Stobart VK M-Sport Ford
As has been the case with all-but one of this year's WRC rounds (Rally Great Britain), this will be Wilson's debut in Australia. The highlight of his season, to date, was when he re-wrote the record books in Argentina, becoming the youngest driver ever to score a WRC point, by clinching eighth overall, and becoming the youngest driver ever to score a fastest time on a WRC stage. He set that fastest time in order to beat his team-mate Luis Perez Companc in his own backyard. Companc is back for next week's Rally Australia, where the two will renew the kind of fierce, but friendly rivalry they have enjoyed this season. Both drivers will tackle the Antipodean event in the latest-specification Ford Focus RS WRC 06s.
Matthew Wilson/Michael Orr: "This is a rally everybody knows about. And the thing they all seem to know about is the road surface. It's among the hardest to drive in the championship, particularly if you're first on the road. The trouble with being first on the road is that there are no braking marks from anyone ahead of you. If there's a particularly tricky corner, maybe one which tightens up a bit more than expected, then you're going to be the one to find it. So, okay, we know about that and I'm going to have to go that bit harder on leg one to try and avoid being first on Saturday and Sunday. "As for the car, I can't wait to get back behind the wheel of the Focus RS WRC 06. It's a sensational rally car, just amazing. The only thing which isn't ideal is the shakedown stage - it's at Gloucester Park this year, which is a trotting track and absolutely nothing like the stages we'll encounter for the rest of the event."
Luis Perez Companc/Jose-Maria Volta: "This is going to be all new to me, I've never done Rally Australia before. I have seen pictures of the stages, so I understand a little bit about what to expect - but not too much. The one thing I do know a little bit about this week, is the car. I drove the Focus RS WRC 06 for the first time on Rally Japan at the start of September and absolutely loved it. The old Focus really wasn't a bad car, but the new one is better. It gives you so much confidence and power from the drivers' seat."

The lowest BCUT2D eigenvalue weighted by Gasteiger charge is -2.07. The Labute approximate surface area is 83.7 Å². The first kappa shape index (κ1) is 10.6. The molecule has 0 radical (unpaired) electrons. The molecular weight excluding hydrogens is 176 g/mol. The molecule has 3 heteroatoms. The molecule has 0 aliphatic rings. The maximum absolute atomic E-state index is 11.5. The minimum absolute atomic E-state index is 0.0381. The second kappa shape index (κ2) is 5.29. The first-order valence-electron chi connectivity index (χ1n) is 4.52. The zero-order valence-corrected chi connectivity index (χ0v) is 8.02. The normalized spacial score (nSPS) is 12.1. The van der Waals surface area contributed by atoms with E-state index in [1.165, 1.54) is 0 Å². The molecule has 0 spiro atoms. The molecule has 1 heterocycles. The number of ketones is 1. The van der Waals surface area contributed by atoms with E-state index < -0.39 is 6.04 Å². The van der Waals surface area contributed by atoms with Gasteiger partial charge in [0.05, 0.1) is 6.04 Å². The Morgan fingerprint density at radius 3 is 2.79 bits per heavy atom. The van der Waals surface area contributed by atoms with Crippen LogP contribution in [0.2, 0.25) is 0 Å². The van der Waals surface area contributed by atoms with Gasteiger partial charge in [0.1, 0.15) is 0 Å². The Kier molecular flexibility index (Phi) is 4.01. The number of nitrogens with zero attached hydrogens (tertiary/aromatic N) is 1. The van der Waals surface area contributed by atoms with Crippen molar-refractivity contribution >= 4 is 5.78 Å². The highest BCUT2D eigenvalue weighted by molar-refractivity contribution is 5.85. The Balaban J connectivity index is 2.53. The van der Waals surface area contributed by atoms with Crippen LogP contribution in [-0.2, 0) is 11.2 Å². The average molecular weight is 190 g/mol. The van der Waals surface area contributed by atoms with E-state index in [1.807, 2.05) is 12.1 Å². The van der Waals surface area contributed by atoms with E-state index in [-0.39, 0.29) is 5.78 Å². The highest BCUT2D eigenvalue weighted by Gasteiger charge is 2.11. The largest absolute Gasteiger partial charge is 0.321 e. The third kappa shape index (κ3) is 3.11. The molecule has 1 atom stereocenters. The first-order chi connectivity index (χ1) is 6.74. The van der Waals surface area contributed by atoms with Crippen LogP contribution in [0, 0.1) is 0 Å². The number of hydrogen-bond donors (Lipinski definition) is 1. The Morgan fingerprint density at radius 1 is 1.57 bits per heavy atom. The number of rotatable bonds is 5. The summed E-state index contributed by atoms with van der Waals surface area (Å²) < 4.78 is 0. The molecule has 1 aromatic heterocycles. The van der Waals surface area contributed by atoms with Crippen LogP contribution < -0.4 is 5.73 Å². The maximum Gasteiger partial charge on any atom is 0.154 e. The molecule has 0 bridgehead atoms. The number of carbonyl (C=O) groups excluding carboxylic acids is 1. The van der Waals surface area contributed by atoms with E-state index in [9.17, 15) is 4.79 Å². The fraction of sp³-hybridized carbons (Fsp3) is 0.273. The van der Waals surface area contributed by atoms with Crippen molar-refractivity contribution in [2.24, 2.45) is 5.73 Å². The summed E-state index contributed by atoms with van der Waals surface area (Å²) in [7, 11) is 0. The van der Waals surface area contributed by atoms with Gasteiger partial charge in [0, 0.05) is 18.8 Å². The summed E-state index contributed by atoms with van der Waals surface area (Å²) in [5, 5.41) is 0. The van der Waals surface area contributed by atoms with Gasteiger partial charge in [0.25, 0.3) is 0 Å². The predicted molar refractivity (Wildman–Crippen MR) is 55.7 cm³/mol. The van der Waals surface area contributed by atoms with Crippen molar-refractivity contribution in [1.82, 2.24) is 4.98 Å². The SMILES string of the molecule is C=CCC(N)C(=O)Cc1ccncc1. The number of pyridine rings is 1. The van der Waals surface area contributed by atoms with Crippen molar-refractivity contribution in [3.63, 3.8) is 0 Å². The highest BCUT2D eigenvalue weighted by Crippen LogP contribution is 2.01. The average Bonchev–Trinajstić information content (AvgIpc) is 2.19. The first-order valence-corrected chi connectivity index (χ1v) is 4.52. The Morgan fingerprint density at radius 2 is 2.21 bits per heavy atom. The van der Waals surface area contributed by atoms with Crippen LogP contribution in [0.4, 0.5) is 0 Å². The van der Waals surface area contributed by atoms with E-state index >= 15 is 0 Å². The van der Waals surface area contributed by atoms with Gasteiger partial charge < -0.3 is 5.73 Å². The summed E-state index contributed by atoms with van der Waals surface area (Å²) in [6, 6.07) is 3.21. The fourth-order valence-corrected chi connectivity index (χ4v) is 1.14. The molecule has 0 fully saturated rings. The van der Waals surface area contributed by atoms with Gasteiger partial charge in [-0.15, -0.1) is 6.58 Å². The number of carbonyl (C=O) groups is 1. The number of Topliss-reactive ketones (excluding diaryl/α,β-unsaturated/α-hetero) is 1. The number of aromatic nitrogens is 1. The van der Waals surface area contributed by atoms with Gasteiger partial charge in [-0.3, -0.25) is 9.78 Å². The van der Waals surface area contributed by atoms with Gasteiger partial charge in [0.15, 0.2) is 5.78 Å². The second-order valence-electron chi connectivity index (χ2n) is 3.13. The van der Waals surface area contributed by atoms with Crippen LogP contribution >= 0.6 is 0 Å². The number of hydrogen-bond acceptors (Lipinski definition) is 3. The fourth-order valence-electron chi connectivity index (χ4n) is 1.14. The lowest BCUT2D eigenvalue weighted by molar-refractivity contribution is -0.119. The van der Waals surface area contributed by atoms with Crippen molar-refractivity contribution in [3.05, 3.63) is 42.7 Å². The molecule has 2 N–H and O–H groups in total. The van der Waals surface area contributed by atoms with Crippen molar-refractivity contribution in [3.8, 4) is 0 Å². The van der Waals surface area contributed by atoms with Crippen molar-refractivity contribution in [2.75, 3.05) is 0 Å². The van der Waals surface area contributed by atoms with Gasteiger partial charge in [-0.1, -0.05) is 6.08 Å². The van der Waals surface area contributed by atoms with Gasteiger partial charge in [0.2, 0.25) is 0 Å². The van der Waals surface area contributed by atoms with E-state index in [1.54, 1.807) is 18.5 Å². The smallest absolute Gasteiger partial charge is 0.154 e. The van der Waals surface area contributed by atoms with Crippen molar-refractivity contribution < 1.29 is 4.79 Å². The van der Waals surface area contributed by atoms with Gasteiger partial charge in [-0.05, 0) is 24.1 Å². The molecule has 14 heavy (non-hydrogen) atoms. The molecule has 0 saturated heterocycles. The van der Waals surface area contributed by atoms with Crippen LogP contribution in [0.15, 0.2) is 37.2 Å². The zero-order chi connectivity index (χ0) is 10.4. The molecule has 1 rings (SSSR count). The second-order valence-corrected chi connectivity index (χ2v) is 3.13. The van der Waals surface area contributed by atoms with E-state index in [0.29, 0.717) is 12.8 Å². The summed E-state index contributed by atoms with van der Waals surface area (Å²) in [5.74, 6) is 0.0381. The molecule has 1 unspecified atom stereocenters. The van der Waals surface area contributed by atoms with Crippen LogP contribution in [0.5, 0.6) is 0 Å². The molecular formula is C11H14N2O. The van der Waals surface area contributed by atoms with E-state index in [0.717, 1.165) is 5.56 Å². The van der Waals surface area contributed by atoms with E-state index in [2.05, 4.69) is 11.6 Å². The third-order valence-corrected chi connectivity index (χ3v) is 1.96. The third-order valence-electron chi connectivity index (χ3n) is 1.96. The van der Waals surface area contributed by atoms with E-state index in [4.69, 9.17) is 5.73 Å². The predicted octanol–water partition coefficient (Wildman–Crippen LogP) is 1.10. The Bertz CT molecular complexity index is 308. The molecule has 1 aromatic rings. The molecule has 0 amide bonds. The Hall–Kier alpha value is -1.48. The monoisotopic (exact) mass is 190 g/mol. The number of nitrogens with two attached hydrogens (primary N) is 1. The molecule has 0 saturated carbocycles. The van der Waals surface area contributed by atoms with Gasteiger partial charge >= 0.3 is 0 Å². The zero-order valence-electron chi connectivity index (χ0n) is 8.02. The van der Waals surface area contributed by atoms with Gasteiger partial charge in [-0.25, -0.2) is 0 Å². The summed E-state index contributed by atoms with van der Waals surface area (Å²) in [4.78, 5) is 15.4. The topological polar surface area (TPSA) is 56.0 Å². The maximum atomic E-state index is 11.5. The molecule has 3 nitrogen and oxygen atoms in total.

The Subaru World Rally Team will enter two cars in Rally Australia, one Impreza WRC2006 for Petter Solberg (co-driven by Phil Mills) and another for Chris Atkinson (co-driven by Glenn Macneall). Petter has contested the rally six times before and won it in 2003 on the way to clinching that year's drivers' championship. Last year Solberg was in a commanding lead before an encounter with a kangaroo put him out of the rally altogether. This year will be Chris' third attempt at his home rally. On his debut in 2004, he won the Group N classification and in 2005, in a WRC car, set the fastest time on nine of the 26 stages to finish fourth -- equaling Ross Dunkerton's 1993 record as the highest placed Australian finisher.
Petter Solberg/Phil Mills: "Australia is a fantastic event. I've had a win there in the past and really enjoy the challenge of the stages. Last year could have been another good result but the circumstances meant it just wasn't to be. On the last round in Turkey we showed that our performance is improving. The small details that have changed on the car made a positive difference, and perhaps if the work that has gone on since then brings further improvements, we can aim for even more next week. As a driver, my confidence is higher than it has been for a while. All I can do is drive to the best of my ability and keep my fingers crossed that's enough. We'll see."
Chris Atkinson/Glen MacNeall: "Of course it's always special to compete on your home event, and the rally in Perth is one of my favourites - I've always enjoyed it. We were fast there last year, but this time we have to be a realistic - we still have some work to do to get the whole package working together again. We came away from Turkey feeling positive about the way the development programme was shaping up, and the changes that have been made so far are encouraging. We'll just have to wait and see what we can do next week. My motivation is always the same; to get a good result, and that's what I'm aiming to do."
Red Bull Skoda
Skoda are not entered in Australia.